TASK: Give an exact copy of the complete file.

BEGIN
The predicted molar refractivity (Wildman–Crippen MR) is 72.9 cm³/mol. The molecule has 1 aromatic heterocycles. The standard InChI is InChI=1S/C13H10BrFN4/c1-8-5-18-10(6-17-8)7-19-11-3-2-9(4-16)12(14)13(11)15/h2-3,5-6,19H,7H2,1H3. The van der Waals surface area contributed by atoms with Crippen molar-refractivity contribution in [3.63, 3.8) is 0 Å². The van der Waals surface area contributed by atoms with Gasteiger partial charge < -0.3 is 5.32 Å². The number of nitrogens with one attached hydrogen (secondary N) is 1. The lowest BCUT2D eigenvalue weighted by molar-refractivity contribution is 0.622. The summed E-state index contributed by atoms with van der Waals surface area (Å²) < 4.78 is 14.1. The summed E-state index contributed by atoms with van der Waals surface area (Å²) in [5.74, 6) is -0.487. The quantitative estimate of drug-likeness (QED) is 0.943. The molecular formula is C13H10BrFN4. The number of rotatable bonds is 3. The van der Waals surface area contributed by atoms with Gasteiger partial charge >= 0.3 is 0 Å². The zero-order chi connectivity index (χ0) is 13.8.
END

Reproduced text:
The predicted molar refractivity (Wildman–Crippen MR) is 72.9 cm³/mol. The molecule has 1 aromatic heterocycles. The standard InChI is InChI=1S/C13H10BrFN4/c1-8-5-18-10(6-17-8)7-19-11-3-2-9(4-16)12(14)13(11)15/h2-3,5-6,19H,7H2,1H3. The van der Waals surface area contributed by atoms with Crippen molar-refractivity contribution in [3.63, 3.8) is 0 Å². The van der Waals surface area contributed by atoms with Gasteiger partial charge < -0.3 is 5.32 Å². The number of nitrogens with one attached hydrogen (secondary N) is 1. The lowest BCUT2D eigenvalue weighted by molar-refractivity contribution is 0.622. The summed E-state index contributed by atoms with van der Waals surface area (Å²) < 4.78 is 14.1. The summed E-state index contributed by atoms with van der Waals surface area (Å²) in [5.74, 6) is -0.487. The quantitative estimate of drug-likeness (QED) is 0.943. The molecular formula is C13H10BrFN4. The number of rotatable bonds is 3. The van der Waals surface area contributed by atoms with Gasteiger partial charge >= 0.3 is 0 Å². The zero-order chi connectivity index (χ0) is 13.8.